Keeneland Books 1 and 2: So far, so good
Justice Potter Stewart famously wrote in a 1964 Supreme Court ruling that hard-core pornography was “hard to define, but I know it when I see it.” That’s how I feel about a solid, successful horse sale, such as we’ve seen over the first two books of the Keeneland September yearling auction.
By themselves, the numbers are OK, though not spectacular. It’s more the feel of the sale, the comments from a range of buyers that good prospects are hard to buy because of the competition from throughout the horse racing world. As one veteran pinhooker told me, “I’m getting my head bashed in every time I bid on a horse.” It’s not easy money for consignors, but it’s far from the bloodbath we’ve seen them take in the not so distant past.
Much has been made of the near total absence of last year’s top two buyers, John Ferguson and Benjamin Leon’s Besilu Stables. Together they accounted for 11.7% of the gross expenditures in the first two books sold in 2011. Ferguson, leading buyer last year with 36 yearlings purchased on behalf of Sheikh Mohammed for $8,870,000, has bought just two this year for a grand total of $400,000. Besilu, which purchased 13 for $8,175,000 in 2011, hasn’t bought a single horse this year.
Without those two major buyers, the sale has done quite well. At this stage in 2011 (when the first two books encompassed five sessions), there were 32 individual buyers that spent $1 million or more, topped by Ferguson and Besilu.
In 2012, there has been an increase up to 35 in the number of individual buyers spending $1 million or more, led by Sheikh Mohammed’s brother, Sheikh Hamdan, whose Shadwell Estate Co. Ltd. purchased 17 yearlings for $8,250,000. In 2011, Shadwell was third leading buyer in the first two books, with 17 yearlings and $6,355,000.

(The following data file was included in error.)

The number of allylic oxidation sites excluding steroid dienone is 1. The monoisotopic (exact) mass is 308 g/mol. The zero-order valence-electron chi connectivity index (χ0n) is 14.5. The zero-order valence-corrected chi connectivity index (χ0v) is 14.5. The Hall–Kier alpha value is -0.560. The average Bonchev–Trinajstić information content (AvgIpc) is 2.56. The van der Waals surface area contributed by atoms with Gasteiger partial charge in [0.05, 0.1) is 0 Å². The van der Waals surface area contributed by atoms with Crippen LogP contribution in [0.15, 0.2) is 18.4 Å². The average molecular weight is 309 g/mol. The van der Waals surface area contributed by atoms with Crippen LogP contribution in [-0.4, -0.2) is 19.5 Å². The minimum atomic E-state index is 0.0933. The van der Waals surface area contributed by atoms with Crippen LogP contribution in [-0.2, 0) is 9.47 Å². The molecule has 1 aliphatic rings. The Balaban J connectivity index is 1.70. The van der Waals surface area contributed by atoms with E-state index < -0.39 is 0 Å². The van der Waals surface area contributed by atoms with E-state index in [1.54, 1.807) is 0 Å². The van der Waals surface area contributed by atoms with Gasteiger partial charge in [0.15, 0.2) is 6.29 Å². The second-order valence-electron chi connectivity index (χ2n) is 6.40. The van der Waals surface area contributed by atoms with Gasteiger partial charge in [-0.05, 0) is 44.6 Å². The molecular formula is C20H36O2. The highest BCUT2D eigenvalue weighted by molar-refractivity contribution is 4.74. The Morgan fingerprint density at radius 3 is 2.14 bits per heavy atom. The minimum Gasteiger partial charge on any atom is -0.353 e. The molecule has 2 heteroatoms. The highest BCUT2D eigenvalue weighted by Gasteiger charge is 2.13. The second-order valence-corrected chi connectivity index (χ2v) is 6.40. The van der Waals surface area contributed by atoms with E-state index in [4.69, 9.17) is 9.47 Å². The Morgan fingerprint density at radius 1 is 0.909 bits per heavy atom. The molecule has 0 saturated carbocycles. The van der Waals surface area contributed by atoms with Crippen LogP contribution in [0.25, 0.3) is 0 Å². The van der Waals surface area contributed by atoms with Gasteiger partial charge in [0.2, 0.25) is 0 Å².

There has been a noticeable increase in spending by several auction regulars, including agent Steve Young, who in 2011 Books 1 and 2 bought three yearlings for $827,000 but in 2012 spent $2,340,000 for nine yearlings. Another active buyer this year, Charlotte Weber’s Live Oak Plantation (8/$2,870,000) bought just one yearling for $400,000 in 2011.
But the busiest buyer in the first two books of the 2012 Keeneland September yearling sale was the Russian-based Raut LLC, which purchased 20 yearlings for $1,679,000. Last year, Raut bought a similar number later in the sale, 19, spending just $396,500.
There are always Thoroughbred buyers whose budgets expand or retract from year to year. But the market for top-class racing prospects has much more depth on the international market than just one or two major figures. There were years when consignors were petrified about the prospect of the absence of leading buyer Sheikh Mohammed’s participation at the top end of the market, and this year has shown that it can survive on its own four-legs.
Books 1 and 2 produced seven $1-million and up yearlings compared with six last year, and 23 yearlings that sold for $625,000 and up compared with 20 at this stage in 2011.
Gross revenue will be down at the end of the sale, but that’s due to a smaller catalogue. Through the first two books, Keeneland consignor have sold 655 yearlings for $132,853,000, an average price of $202,829 and median of $150,000. That’s a decline in revenue from the $145,216,500 at this stage last year, but a modest 5.2% increase in average from $192,851 (the median was identical).
The overall clearance rate is 62.7% (655 sold from 1,044 catalogued). That is slightly lower than last year’s 65.7% for books 1 and 2 (753/1,146). That percentage of horses sold from the number catalogued will increase as the sale moves forward.
A good sale is hard to define, but I know one when I see it, and the 2012 Keeneland September yearling sale has been a good one … so far.